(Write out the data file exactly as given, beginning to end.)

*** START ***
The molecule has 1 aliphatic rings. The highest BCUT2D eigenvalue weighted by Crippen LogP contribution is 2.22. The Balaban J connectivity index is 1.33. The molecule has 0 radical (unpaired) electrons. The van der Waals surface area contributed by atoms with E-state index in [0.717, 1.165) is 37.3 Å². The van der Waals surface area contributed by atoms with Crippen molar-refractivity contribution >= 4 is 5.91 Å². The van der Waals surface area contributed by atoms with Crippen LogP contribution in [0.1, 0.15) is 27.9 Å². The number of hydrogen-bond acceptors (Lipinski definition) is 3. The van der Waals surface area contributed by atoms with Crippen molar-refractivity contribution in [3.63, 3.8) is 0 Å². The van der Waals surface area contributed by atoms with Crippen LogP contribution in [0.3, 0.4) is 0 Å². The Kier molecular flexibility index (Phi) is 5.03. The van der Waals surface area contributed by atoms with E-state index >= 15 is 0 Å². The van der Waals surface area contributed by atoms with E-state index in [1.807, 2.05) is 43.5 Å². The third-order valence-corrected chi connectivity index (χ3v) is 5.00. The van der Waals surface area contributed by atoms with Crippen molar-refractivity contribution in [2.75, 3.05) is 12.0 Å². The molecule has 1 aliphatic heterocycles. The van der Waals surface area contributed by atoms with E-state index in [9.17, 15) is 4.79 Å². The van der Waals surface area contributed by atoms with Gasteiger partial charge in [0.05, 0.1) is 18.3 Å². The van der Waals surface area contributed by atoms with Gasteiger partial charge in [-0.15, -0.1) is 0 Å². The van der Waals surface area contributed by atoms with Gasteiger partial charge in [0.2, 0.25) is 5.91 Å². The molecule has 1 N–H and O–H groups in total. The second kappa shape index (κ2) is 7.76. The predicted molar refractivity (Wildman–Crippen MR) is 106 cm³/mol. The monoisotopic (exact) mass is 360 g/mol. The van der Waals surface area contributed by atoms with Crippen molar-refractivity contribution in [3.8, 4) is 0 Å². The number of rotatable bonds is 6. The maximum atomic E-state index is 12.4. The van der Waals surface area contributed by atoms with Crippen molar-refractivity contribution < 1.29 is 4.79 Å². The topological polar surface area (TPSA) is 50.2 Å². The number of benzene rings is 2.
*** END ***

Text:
The molecule has 1 aliphatic rings. The highest BCUT2D eigenvalue weighted by Crippen LogP contribution is 2.22. The Balaban J connectivity index is 1.33. The molecule has 0 radical (unpaired) electrons. The van der Waals surface area contributed by atoms with E-state index in [0.717, 1.165) is 37.3 Å². The van der Waals surface area contributed by atoms with Crippen molar-refractivity contribution >= 4 is 5.91 Å². The van der Waals surface area contributed by atoms with Crippen LogP contribution in [0.1, 0.15) is 27.9 Å². The number of hydrogen-bond acceptors (Lipinski definition) is 3. The van der Waals surface area contributed by atoms with Crippen molar-refractivity contribution in [3.63, 3.8) is 0 Å². The van der Waals surface area contributed by atoms with Crippen LogP contribution in [0.3, 0.4) is 0 Å². The Kier molecular flexibility index (Phi) is 5.03. The van der Waals surface area contributed by atoms with E-state index >= 15 is 0 Å². The van der Waals surface area contributed by atoms with E-state index in [1.807, 2.05) is 43.5 Å². The third-order valence-corrected chi connectivity index (χ3v) is 5.00. The van der Waals surface area contributed by atoms with Crippen molar-refractivity contribution in [2.75, 3.05) is 12.0 Å². The molecule has 1 aliphatic heterocycles. The van der Waals surface area contributed by atoms with E-state index in [9.17, 15) is 4.79 Å². The van der Waals surface area contributed by atoms with Gasteiger partial charge in [0.05, 0.1) is 18.3 Å². The van der Waals surface area contributed by atoms with Gasteiger partial charge in [-0.15, -0.1) is 0 Å². The van der Waals surface area contributed by atoms with Gasteiger partial charge in [0.2, 0.25) is 5.91 Å². The molecule has 1 N–H and O–H groups in total. The second kappa shape index (κ2) is 7.76. The predicted molar refractivity (Wildman–Crippen MR) is 106 cm³/mol. The monoisotopic (exact) mass is 360 g/mol. The van der Waals surface area contributed by atoms with Crippen molar-refractivity contribution in [3.8, 4) is 0 Å². The number of rotatable bonds is 6. The maximum atomic E-state index is 12.4. The van der Waals surface area contributed by atoms with Crippen molar-refractivity contribution < 1.29 is 4.79 Å². The topological polar surface area (TPSA) is 50.2 Å². The number of benzene rings is 2.